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Should you buy or lease solar panels? – pv magazine USA


The two main methods for getting rooftop residential solar installed are leasing or purchasing. pv magazine looks at the pros and cons of both.

When considering installing a rooftop residential solar system, homeowners are often faced with two main options: purchasing the system, or leasing it. There are advantages and disadvantages to each, and no single solution is the catch-all for every home and homeowner. 

Under a solar lease, or Power Purchase Agreement, the solar company owns the equipment, and the homeowner owns the power it produces. Customers agree to offset a determined percentage of their overall energy use, and the solar lease payment replaces the money that would have been paid to the utility company.

As you might imagine, when purchasing a system, the homeowner owns the equipment and all the power it produces. 

Savings 

Your fairly tale solar project can benefit by following these rules of thumb.

Image: Pixabay

A solar lease often offers upfront savings, reducing the cost per kWh relative to the utility bill. Typically, if upfront savings are the main goal, a solar lease will be offered. However, financing is often available for a solar purchase, so a no-upfront-cost loan structure can be achieved. 

While a solar lease helps avoid any kind of upfront cost, it generally winds up costing more over the 20–25-year life of the contract, said SolarReviews. These contracts are long-term, so it is important the system is properly sized to maximize savings.

An upfront cash purchase will, in most cases, be the cheapest option for going solar. EnergySage said systems can cost between $15,000-$30,000 or more before rebates and incentives. Most cash purchases pay for themselves in savings in five to seven years, and a typical loan breakeven point is hit in a little over eight years. Interest rates usually running about 3-8%, reports EnergySage.

EnergySage said purchases often will save a homeowner about 40-70% on energy bills in the long run; solar leases save between 10-30%.

Tax credits and incentives

Rebates, tax credits, and other incentives can reduce total cost by up to 50%, said EnergySage. While it is generally the case that a homeowner owns the rebates and credits in a purchase, and the solar installer owns them in a lease, the benefits of these cost reductions can be available in both arrangements.

Often, solar installers will manage rebates and incentives for the customer, and the price reduction is built into the contract. This is true for both leases and loans. If it is important for the homeowner to take in a tax credit directly, then purchasing is the best option.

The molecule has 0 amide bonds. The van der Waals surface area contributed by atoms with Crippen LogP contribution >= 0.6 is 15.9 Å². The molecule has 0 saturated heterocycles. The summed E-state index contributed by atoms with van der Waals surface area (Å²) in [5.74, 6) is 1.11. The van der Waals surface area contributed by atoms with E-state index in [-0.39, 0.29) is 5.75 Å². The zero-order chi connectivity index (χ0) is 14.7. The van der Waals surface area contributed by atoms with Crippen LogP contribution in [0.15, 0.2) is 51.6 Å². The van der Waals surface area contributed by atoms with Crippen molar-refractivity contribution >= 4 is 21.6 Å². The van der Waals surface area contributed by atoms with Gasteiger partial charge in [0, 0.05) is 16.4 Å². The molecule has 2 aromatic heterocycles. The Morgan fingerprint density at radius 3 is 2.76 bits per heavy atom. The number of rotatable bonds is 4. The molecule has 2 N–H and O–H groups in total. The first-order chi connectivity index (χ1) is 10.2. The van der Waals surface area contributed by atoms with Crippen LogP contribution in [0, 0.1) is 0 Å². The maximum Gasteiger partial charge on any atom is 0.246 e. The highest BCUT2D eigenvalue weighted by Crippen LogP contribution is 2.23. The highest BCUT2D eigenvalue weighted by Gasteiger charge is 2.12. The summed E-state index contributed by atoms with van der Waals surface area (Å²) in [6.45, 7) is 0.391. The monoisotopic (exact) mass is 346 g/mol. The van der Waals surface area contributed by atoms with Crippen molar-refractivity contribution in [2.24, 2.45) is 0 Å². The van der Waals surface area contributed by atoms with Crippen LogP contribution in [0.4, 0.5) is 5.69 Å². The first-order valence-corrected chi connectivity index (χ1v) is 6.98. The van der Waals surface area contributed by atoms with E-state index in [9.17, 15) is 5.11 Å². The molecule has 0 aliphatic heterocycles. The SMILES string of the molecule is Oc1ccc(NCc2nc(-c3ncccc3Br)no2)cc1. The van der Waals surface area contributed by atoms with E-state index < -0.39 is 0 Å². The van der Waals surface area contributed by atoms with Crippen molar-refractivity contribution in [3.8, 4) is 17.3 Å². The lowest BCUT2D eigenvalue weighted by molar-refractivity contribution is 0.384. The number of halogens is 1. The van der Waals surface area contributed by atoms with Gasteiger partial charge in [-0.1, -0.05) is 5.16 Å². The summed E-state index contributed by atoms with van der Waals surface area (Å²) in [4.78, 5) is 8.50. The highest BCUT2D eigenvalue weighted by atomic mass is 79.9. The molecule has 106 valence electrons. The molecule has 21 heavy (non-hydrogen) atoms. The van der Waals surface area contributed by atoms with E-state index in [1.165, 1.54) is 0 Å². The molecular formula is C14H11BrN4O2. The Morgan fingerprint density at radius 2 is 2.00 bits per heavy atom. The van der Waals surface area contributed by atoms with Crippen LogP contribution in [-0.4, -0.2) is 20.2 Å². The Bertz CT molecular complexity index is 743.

Maintenance

Solar maintenance agreements vary widely company-to-company, and contracts should be read closely to understand what is covered. Often, when purchasing a solar system, the maintenance and monitoring of the system is the homeowner’s responsibility. Sometimes solar companies will offer an additional maintenance protection program with a cash purchase or loan.

Owning the solar equipment outright can make selling the home less of a hassle.

Image: Sullivan Solar

A solar lease is more often coupled with a complete maintenance package for the length of the term. Many solar companies offer performance guarantees, meaning they either have to keep the equipment producing at the level promised, or the homeowner will be paid for any shortcomings in production.

Thankfully, solar is relatively low-maintenance, said SolarReviews. The life of a solar panel can be well over 25 years, and typically inverters are the first major component to cause downtime or failures.

Selling the home

When a solar system is owned, it is considered an improvement to the home, and increases home value. Zillow reports homes with solar sell for an average of 4.1% more, and that they leave the market 20% faster.

By contrast, a solar lease does not increase a home’s value directly. The entire agreement can typically be transferred over to the next homeowner. If the buyer is not willing to take on the lease contract, the seller usually has the option to buy-out the solar system, and then recoup that cost in the sale of the home. This can make selling a home with a solar lease more difficult in some cases, said Forbes.

Bottom line

If long-term savings and the flexibility to sell the home unabated are of chief priority, then a purchase may be the best option. If a low-maintenance, turnkey solution that provides savings day one is an appealing arrangement, then a solar lease may make the most sense.

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